The Banya is, arguably, the most Russian thing there that exists. A little building with three rooms – all part of a ritual behavior known to all. In the first room, you spend the least amount of time – leave your coat on a hook and change your shoes for some slippers. In the next, undress and get ready to experience a heat and humidity that will make even the most hardened southerner weak at the knees.
When you first enter, you will notice that it hurts to breathe – not a lot, but each breath through your mouth burns a bit, so you stick with breathing through your nose. Next, you will start to smell the tinge of birch circling through the air – on account of the birch wood benches or the birch veniki that will help massage your body after a good sweat has been worked up.
Sitting in a Banya is different for everybody. This weekend, I had the opportunity to steam in a private Banya in Buryatia, a semi-autonomous republic on the southern shore of Lake Baikal. It was there I steamed and washed alone – and it was a wonderful experience. Being with the same seven people day-in and day-out for a semester can be taxing; staying with those same seven people for an extended weekend in close quarters only adds to the inevitable annoyance that boils within my largely introverted brain. But the Banya – the banya relieved all of these feelings. Perhaps they were sweat out along with the months of dirt since my last Banya visit. Perhaps the joy gained from a trip to the Banya simply overruled these negative feelings. Perhaps it was the birch, perhaps it was the veniki, perhaps it was the bannik, or “spirit of the Banya,” that is thought to tell fortunes and be a guiding force in life.
Having steamed before, I thought I knew how it felt; but I was wrong. I had steamed before in New Jersey, in a public Banya where everyone wore swimsuits and a 30-year-old man asked me if I’d like him to beat me with veniki. But I digress – I had never steamed when it was at the freezing point outside, or when it was so dark outside you could see the milky way. My steams had never been that kind of magical.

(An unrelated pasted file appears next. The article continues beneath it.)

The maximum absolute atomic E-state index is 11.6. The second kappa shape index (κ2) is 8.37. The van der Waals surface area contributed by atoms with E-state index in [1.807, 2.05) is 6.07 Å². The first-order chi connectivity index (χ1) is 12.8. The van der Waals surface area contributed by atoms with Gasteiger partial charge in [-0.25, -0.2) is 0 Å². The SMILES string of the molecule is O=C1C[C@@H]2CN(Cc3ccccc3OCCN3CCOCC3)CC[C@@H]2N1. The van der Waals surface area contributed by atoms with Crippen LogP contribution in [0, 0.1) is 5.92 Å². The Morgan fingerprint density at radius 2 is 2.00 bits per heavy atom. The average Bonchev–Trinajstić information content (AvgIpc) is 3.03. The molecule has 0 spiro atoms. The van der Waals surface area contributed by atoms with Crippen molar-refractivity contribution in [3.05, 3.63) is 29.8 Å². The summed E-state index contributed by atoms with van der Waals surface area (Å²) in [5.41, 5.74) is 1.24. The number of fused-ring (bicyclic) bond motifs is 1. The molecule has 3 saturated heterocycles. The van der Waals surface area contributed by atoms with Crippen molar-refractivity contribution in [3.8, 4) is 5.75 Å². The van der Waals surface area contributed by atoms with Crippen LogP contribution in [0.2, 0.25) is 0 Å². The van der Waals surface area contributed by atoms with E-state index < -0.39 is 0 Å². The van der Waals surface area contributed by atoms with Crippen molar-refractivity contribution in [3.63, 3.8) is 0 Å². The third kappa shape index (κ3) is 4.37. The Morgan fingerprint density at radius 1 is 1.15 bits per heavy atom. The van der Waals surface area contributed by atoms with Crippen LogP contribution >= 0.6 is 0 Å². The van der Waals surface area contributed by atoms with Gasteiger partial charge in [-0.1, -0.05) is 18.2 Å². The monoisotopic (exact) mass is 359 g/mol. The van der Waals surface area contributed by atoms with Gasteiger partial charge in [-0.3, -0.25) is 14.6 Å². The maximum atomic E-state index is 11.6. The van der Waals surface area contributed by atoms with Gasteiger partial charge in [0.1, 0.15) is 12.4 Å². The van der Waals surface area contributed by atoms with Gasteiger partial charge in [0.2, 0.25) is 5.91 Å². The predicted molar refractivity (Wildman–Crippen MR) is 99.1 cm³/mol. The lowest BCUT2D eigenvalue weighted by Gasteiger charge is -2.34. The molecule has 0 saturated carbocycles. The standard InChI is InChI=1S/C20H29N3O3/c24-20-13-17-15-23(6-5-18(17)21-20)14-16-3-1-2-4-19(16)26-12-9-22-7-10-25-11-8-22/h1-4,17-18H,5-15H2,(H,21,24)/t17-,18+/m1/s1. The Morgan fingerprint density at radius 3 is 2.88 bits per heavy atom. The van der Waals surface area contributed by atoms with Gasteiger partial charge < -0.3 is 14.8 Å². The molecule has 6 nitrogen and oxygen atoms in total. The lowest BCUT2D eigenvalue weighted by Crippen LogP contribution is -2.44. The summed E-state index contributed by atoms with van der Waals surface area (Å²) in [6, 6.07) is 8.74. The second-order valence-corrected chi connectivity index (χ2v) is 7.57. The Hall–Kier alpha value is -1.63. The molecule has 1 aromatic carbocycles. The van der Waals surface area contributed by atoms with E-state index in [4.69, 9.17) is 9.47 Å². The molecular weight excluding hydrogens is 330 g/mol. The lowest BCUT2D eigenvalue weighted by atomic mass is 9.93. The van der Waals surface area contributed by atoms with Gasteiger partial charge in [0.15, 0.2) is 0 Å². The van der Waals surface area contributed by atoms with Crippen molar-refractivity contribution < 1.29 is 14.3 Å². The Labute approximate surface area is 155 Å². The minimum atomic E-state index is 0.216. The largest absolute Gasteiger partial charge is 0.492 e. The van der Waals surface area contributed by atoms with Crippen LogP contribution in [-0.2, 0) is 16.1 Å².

My favorite feeling, to which I’ve already alluded, in the Banya is the skin peeling off after sweating for a few minutes. In the New Jersey Banya, there was a scale where you could weigh yourself before and after – seeing a physical difference in both water-weight loss and, as gross as it sounds, dead skin loss. The feeling intensifies if you steam multiple times: 30 minutes, exit the steam, douse yourself in freezing cold water, and then go back in again.
As I laid in the Banya, allowing months of dirt to exit my pores, my mind went blank in the best possible way. Here, I am always “on,” having to translate most of what I say, or at the very least think about the case, gender, number, etc. of every word I’m using. It’s quite tiring, and so to be able to sit in a Banya by myself and enjoy the cold outside afterwards is something I desperately needed and something I will not soon forget.
My experience was aided by the fact that I just finished a book I’ve been slowly reading and digesting for 3 months now, With Light Steam: A Personal Journey through the Russian Baths by Bryon MacWilliams. If you are at all curious about the culture of Banyas in Russia, I cannot recommend this book highly enough. Over the summer, I had the chance to hear Bryon speak, so perhaps my reading experience was enhanced by the fact that I can hear his voice in my head, and not just the standard narrator.
Pictured in the featured image is the village in which we stayed: the village in which I steamed.